On How Business Students’ Personal Values and Sustainability Conceptions Impact Their Sustainability Management Orientation: Evidence from Germany, Indonesia and the USA
A. Brieger, Steven
H. Jacob, Gabriel
W. Utami, Christina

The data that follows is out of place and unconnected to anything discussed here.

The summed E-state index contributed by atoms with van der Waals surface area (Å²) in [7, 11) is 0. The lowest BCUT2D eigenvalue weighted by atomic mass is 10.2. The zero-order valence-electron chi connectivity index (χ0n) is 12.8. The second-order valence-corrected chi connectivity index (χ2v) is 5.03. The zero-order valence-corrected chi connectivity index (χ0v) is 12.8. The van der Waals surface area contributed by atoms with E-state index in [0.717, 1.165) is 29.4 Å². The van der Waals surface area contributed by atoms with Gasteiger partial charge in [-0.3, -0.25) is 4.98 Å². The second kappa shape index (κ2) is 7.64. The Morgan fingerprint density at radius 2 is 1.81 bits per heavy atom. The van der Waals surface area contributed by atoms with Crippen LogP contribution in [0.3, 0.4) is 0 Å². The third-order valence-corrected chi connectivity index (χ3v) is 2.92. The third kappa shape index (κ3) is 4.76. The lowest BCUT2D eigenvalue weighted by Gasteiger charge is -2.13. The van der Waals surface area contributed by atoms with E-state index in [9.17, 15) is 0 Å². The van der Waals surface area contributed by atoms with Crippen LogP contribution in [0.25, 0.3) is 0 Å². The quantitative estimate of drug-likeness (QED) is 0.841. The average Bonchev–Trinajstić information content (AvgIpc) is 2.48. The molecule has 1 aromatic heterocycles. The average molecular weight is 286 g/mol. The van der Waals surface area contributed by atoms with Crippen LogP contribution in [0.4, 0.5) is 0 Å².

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Purpose – This paper aims to develop and empirically test a framework on how personal values and sustainability conceptions affect students’ sustainability management orientation (SMO). An understanding of this connection gives insight into the question whether students are likely to engage in sustainable business practices in their future work. Design/methodology/approach – A cross-sectional and comparative research design is used, using survey data of business students from Germany, Indonesia and the USA (N = 475). The proposed mediation models are tested by bootstrap procedures using Hayes’s (2013) PROCESS macro for SPSS. Research limitations/implications – Implications arise for researchers to investigate the engagement of future managers with different personal value types in sustainability practices and to gain insights into values and sustainability conceptions as a learning outcome. Limitations of this research – for instance, arising from potential common method bias – are discussed. Practical implications – The findings point to the need to (re-)design appointment processes for management positions in a way that allows taking into account individuals’ personal values and sustainability conceptions. This research may also help firms and higher education institutions to empower their workforce/students to develop more integrated perspectives on sustainability challenges as well as teaching methods that address students’ effective learning outcomes, e.g. their values. Originality/value – The paper offers a new framework and a cross-country perspective on psychological antecedents of individuals’ SMO as an important prerequisite for responsible behavior in the business context. Findings – Self-transcendence values translate into more nuanced sustainability conceptions since individuals with self-transcendence values are more likely to conceptualize sustainability beyond their own (narrow) self-interests. In turn, the stronger individuals’ sustainability conceptions, the higher the likelihood that they prefer sustainable management practices in their future professional working field.